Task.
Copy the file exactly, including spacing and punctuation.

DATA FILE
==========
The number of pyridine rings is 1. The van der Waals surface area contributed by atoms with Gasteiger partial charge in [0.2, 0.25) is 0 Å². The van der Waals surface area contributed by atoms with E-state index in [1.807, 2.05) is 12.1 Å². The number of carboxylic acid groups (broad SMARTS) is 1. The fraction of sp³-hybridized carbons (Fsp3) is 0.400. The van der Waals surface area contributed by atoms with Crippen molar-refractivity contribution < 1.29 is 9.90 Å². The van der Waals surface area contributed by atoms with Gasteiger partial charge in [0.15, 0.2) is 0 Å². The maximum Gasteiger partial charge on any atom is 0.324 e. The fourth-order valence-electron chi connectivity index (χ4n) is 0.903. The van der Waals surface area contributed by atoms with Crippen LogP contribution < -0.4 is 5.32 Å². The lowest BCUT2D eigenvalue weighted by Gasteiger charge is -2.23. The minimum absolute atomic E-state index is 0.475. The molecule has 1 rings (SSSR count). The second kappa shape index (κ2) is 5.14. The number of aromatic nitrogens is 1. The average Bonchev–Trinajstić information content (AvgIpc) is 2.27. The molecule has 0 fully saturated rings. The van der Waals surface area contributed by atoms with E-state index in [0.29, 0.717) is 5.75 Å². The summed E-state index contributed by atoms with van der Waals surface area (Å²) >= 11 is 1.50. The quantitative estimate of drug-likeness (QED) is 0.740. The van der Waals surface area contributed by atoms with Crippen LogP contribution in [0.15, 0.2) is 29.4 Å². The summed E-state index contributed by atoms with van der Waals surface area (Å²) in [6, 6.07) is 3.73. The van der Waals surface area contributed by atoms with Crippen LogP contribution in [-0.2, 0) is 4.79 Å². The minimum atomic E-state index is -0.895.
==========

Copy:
The number of pyridine rings is 1. The van der Waals surface area contributed by atoms with Gasteiger partial charge in [0.2, 0.25) is 0 Å². The van der Waals surface area contributed by atoms with E-state index in [1.807, 2.05) is 12.1 Å². The number of carboxylic acid groups (broad SMARTS) is 1. The fraction of sp³-hybridized carbons (Fsp3) is 0.400. The van der Waals surface area contributed by atoms with Crippen molar-refractivity contribution < 1.29 is 9.90 Å². The van der Waals surface area contributed by atoms with Gasteiger partial charge in [0.15, 0.2) is 0 Å². The maximum Gasteiger partial charge on any atom is 0.324 e. The fourth-order valence-electron chi connectivity index (χ4n) is 0.903. The van der Waals surface area contributed by atoms with Crippen LogP contribution < -0.4 is 5.32 Å². The lowest BCUT2D eigenvalue weighted by Gasteiger charge is -2.23. The minimum absolute atomic E-state index is 0.475. The molecule has 1 rings (SSSR count). The second kappa shape index (κ2) is 5.14. The number of aromatic nitrogens is 1. The average Bonchev–Trinajstić information content (AvgIpc) is 2.27. The molecule has 0 fully saturated rings. The van der Waals surface area contributed by atoms with E-state index in [0.29, 0.717) is 5.75 Å². The summed E-state index contributed by atoms with van der Waals surface area (Å²) >= 11 is 1.50. The quantitative estimate of drug-likeness (QED) is 0.740. The van der Waals surface area contributed by atoms with Crippen LogP contribution in [0.15, 0.2) is 29.4 Å². The summed E-state index contributed by atoms with van der Waals surface area (Å²) in [6, 6.07) is 3.73. The van der Waals surface area contributed by atoms with Crippen LogP contribution in [-0.2, 0) is 4.79 Å². The minimum atomic E-state index is -0.895.